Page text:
New, Improved Howitzer Prototype Readied for Production
Low rate initial production of the cannon will begin next summer or fall, said Roy Perkins, director of Army market creation for BAE Systems.
The PIM has fired about 2,800 rounds and driven some 4,000 miles in tests at Yuma Proving Ground, Ariz. The program has melded the Howitzer turret that was upgraded in the 1990s to a new chassis that is based on the Bradley Fighting Vehicle, Perkins said.
The program was what the Army had left in terms of modernizing its mobile Howitzer after the cancellation of the Future Combat Systems, and its non-line-of-sight cannon.
The Army decided to proceed with upgrades to the Paladin instead, and awarded BAE Systems a contract to build five prototypes along with an equal number of ammo carriers.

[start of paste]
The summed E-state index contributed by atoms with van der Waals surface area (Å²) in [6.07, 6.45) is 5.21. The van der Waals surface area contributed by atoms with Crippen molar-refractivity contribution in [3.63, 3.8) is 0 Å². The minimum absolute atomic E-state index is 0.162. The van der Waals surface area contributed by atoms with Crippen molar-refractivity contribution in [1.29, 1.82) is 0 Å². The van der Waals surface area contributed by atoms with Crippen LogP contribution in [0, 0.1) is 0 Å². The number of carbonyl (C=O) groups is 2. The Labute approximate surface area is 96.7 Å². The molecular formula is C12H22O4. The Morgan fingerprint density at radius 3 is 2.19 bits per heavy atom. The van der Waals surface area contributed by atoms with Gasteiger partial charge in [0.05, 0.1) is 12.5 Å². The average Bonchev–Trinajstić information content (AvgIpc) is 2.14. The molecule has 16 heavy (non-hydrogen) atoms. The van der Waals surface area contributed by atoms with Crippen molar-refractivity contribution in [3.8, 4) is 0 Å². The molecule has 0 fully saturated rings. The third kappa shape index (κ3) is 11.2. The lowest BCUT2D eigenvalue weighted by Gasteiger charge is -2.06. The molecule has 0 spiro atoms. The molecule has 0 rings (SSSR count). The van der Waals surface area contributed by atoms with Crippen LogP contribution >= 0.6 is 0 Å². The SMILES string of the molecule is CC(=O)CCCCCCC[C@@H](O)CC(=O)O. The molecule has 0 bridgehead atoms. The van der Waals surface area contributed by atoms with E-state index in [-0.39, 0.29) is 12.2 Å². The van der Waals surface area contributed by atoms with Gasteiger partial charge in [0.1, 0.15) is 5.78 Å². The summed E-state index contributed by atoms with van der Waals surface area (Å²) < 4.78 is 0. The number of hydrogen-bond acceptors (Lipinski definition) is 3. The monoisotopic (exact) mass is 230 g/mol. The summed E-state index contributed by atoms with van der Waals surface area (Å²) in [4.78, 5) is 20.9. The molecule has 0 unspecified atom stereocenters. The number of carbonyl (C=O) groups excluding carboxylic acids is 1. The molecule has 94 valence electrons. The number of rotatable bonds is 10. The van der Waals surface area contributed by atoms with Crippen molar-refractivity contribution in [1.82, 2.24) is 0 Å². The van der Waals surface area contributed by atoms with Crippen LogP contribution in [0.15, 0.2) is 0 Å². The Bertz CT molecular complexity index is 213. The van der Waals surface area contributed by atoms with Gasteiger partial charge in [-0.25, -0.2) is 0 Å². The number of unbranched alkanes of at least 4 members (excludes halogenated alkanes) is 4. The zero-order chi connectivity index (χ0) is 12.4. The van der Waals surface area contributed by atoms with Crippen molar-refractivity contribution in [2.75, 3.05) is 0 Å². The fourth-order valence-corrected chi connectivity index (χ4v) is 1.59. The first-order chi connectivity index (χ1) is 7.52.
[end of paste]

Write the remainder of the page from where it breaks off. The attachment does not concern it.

The new chassis will do away with much of the hydraulic system and convert it to an all electric system. The new power system allows the vehicle to move the cannon turret with electric power. Soldiers have complained for decades about the hydraulic system that leaked oil. The chassis produces 675 horsepower over the old chassis' 440 horsepower, Perkins said. There will still be exportable power that can be used for jammers and communications gear, he added.
"For those who have been around hydraulic systems, they leak. It doesn't matter what you do, they leak," he said. The only remaining hydraulics left on the system is the recoil on the gun, he said.
Overall, the Army is downsizing. There are currently 973 Paladins in the inventory, but the upgrades will only be done on 580, he said.
"This will allow the Howitzer to maintain its viability for the next 30 to 40 years," Perkins said.
Photo Credit: Army